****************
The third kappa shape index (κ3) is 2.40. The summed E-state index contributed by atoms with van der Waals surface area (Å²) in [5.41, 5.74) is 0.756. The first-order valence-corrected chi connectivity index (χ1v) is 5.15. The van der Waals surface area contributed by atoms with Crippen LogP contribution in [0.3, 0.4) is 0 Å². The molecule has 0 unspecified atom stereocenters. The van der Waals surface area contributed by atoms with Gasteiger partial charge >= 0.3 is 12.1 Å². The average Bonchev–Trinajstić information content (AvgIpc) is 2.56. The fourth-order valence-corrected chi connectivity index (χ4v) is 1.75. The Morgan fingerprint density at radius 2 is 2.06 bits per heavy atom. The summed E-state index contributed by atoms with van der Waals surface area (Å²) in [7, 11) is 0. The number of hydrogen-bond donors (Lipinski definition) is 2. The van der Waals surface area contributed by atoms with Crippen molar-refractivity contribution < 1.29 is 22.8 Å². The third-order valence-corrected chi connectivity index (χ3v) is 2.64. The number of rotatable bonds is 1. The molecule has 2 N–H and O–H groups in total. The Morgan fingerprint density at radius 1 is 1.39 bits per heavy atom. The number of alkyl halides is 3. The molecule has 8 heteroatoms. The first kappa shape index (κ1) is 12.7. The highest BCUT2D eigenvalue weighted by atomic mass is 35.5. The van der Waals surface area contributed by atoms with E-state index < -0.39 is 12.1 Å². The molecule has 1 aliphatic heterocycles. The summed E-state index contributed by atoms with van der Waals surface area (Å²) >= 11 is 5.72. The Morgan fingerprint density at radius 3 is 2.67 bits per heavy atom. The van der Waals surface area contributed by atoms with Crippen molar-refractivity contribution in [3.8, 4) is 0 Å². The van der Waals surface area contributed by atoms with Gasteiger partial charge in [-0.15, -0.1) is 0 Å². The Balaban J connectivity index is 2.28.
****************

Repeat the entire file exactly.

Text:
The third kappa shape index (κ3) is 2.40. The summed E-state index contributed by atoms with van der Waals surface area (Å²) in [5.41, 5.74) is 0.756. The first-order valence-corrected chi connectivity index (χ1v) is 5.15. The van der Waals surface area contributed by atoms with Crippen LogP contribution in [0.3, 0.4) is 0 Å². The molecule has 0 unspecified atom stereocenters. The van der Waals surface area contributed by atoms with Gasteiger partial charge >= 0.3 is 12.1 Å². The average Bonchev–Trinajstić information content (AvgIpc) is 2.56. The fourth-order valence-corrected chi connectivity index (χ4v) is 1.75. The Morgan fingerprint density at radius 2 is 2.06 bits per heavy atom. The summed E-state index contributed by atoms with van der Waals surface area (Å²) in [7, 11) is 0. The number of hydrogen-bond donors (Lipinski definition) is 2. The van der Waals surface area contributed by atoms with Crippen molar-refractivity contribution < 1.29 is 22.8 Å². The third-order valence-corrected chi connectivity index (χ3v) is 2.64. The number of rotatable bonds is 1. The molecule has 2 N–H and O–H groups in total. The Morgan fingerprint density at radius 1 is 1.39 bits per heavy atom. The number of alkyl halides is 3. The molecule has 8 heteroatoms. The first kappa shape index (κ1) is 12.7. The highest BCUT2D eigenvalue weighted by atomic mass is 35.5. The van der Waals surface area contributed by atoms with E-state index < -0.39 is 12.1 Å². The molecule has 1 aliphatic heterocycles. The summed E-state index contributed by atoms with van der Waals surface area (Å²) >= 11 is 5.72. The Morgan fingerprint density at radius 3 is 2.67 bits per heavy atom. The van der Waals surface area contributed by atoms with Crippen molar-refractivity contribution in [3.8, 4) is 0 Å². The van der Waals surface area contributed by atoms with Gasteiger partial charge in [-0.15, -0.1) is 0 Å². The Balaban J connectivity index is 2.28.